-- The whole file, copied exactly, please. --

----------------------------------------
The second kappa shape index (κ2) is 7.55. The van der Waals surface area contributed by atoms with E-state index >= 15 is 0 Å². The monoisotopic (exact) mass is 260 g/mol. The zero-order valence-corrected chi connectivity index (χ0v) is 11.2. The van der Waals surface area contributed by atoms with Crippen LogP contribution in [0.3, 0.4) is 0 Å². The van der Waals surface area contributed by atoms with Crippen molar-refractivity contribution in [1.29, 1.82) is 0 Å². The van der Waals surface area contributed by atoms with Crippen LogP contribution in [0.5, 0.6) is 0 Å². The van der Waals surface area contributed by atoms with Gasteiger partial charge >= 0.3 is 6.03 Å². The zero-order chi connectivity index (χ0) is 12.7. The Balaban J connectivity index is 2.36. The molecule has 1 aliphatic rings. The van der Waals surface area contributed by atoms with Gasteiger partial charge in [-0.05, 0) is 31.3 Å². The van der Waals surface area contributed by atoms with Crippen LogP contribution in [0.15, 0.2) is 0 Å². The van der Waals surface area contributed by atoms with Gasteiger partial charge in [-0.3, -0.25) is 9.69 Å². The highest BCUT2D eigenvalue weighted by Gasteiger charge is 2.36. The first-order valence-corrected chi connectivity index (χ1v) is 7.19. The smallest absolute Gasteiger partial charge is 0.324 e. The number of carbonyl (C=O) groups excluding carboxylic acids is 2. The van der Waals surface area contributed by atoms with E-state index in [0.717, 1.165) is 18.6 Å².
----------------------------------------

The second kappa shape index (κ2) is 7.55. The van der Waals surface area contributed by atoms with E-state index >= 15 is 0 Å². The monoisotopic (exact) mass is 260 g/mol. The zero-order valence-corrected chi connectivity index (χ0v) is 11.2. The van der Waals surface area contributed by atoms with Crippen LogP contribution in [0.3, 0.4) is 0 Å². The van der Waals surface area contributed by atoms with Crippen molar-refractivity contribution in [1.29, 1.82) is 0 Å². The van der Waals surface area contributed by atoms with Crippen LogP contribution in [0.5, 0.6) is 0 Å². The van der Waals surface area contributed by atoms with Gasteiger partial charge >= 0.3 is 6.03 Å². The zero-order chi connectivity index (χ0) is 12.7. The Balaban J connectivity index is 2.36. The molecule has 1 aliphatic rings. The van der Waals surface area contributed by atoms with Gasteiger partial charge in [-0.05, 0) is 31.3 Å². The van der Waals surface area contributed by atoms with Crippen LogP contribution in [0.15, 0.2) is 0 Å². The van der Waals surface area contributed by atoms with Gasteiger partial charge in [-0.3, -0.25) is 9.69 Å². The highest BCUT2D eigenvalue weighted by Gasteiger charge is 2.36. The first-order valence-corrected chi connectivity index (χ1v) is 7.19. The smallest absolute Gasteiger partial charge is 0.324 e. The number of carbonyl (C=O) groups excluding carboxylic acids is 2. The van der Waals surface area contributed by atoms with E-state index in [0.717, 1.165) is 18.6 Å².